There are few studies that address the subject of sexual function after reconstructive surgery for anterior urethral stricture disease.
In an effort to better define sexual dysfunction after urethroplasty for anterior strictures, a recent study was performed by Chris Gonzalez and colleagues from Northwestern University in Chicago.
The paper is published in the March 2007 issue of BJU International.
The study group was composed of 52 men with a median age of 44 years who underwent 59 urethral reconstructive procedures for anterior urethral stricture disease between 2001 and 2004. Sexual function was assessed using the O’Leary Brief Male Sexual Function Survey (OBSFI) before and after surgery. The mean follow-up was 22.3 months.
The operations performed included bulbar excision and primary anastomosis (EPA; 23 of 52, 44%), dorsal or ventral buccal mucosa onlay reconstructions (22 of 52, 42%), and two-stage repairs using buccal mucosa (7 of 52, 14%). The mean stricture length was 4.85 cm.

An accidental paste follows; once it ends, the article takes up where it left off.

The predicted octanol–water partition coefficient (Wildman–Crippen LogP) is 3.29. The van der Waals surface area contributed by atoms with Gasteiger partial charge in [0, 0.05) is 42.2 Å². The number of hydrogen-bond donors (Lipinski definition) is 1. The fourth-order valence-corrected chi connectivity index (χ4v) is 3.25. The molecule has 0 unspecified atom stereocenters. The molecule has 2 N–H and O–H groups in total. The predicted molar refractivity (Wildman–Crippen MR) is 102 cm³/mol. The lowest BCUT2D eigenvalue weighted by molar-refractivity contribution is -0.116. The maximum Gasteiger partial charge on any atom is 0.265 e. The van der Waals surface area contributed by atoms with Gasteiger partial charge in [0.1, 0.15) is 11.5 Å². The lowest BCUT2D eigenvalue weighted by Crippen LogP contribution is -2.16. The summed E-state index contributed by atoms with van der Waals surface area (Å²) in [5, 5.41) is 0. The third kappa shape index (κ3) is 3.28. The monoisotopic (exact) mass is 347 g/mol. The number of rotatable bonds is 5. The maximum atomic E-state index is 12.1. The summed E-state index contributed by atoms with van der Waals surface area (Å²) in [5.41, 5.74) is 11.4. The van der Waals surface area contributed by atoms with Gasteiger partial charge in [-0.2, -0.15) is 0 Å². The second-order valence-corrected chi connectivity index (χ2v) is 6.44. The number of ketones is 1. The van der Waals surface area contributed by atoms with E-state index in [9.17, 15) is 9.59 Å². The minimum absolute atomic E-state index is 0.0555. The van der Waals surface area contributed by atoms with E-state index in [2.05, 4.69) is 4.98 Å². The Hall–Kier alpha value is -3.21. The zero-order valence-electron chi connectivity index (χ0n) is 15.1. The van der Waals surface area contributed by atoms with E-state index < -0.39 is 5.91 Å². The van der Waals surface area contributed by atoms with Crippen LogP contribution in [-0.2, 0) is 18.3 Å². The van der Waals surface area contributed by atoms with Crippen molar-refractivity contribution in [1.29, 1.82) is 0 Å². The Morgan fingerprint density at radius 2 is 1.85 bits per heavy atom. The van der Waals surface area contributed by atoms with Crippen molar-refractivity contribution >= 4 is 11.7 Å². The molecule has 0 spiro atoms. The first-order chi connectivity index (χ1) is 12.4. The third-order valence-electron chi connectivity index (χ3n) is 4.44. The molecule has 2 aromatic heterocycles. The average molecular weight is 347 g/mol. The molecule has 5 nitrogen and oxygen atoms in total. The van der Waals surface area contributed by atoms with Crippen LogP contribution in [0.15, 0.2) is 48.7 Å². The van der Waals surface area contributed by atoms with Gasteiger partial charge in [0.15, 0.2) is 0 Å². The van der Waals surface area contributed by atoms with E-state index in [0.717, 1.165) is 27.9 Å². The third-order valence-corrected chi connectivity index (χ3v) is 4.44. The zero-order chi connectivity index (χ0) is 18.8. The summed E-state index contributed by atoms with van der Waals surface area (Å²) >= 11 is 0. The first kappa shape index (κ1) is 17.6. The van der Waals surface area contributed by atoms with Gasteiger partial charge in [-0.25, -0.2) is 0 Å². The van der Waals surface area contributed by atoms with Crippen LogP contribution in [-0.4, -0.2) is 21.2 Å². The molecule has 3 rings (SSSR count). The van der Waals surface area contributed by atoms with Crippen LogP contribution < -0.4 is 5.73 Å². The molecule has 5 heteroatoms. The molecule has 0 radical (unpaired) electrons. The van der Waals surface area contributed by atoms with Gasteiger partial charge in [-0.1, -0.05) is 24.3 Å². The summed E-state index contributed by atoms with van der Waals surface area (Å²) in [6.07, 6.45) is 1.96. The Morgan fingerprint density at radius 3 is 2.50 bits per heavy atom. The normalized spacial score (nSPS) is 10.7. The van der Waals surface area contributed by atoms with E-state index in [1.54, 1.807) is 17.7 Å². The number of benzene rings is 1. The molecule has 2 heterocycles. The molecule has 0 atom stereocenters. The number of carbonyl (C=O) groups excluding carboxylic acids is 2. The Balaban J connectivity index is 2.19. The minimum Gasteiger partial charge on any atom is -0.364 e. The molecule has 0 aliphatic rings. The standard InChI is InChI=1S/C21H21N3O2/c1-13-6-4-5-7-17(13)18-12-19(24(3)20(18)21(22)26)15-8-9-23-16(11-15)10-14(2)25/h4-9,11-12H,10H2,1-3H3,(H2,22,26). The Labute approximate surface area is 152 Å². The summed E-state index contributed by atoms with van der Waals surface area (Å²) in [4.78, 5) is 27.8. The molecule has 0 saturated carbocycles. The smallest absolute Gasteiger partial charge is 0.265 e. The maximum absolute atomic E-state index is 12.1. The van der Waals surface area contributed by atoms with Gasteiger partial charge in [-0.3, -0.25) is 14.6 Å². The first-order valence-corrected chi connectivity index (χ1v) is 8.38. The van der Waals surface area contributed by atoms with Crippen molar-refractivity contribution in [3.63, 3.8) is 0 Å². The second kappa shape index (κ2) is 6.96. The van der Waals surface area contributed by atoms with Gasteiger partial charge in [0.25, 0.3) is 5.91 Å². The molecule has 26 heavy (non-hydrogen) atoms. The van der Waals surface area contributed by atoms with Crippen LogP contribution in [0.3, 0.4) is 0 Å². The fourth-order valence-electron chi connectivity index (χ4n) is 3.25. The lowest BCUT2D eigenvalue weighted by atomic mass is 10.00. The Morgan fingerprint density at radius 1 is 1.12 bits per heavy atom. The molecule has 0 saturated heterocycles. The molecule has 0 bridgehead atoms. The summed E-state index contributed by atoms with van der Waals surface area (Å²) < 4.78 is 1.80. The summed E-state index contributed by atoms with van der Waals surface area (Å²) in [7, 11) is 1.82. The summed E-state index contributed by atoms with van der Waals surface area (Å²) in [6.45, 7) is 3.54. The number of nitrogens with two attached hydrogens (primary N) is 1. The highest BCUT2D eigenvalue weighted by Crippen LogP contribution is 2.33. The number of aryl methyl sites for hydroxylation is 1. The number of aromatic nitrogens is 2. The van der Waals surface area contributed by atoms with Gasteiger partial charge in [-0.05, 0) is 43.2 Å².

Analysis of the sexual function scores revealed that there were no significant differences in the mean scores within the sexual drive and erectile function domains before and after surgery. It did appear that those patients that had at least 12 months of recovery after their urethroplasties had a better chance of achieving an improved status. In the ejaculatory function domain, there was a significant increase in the overall EjF score after surgery as a whole and the improvement was the most robust in men < 49 years old. This result can be expected partly because of the absence of obstruction but some authors, such as Guido Barbagli, have postulated that some aspect of post-void dribble and EjD can be expected after this surgery due to disruption of the bulbospongiosum expulsion mechanism due to the separation of these muscle fibers during reconstruction.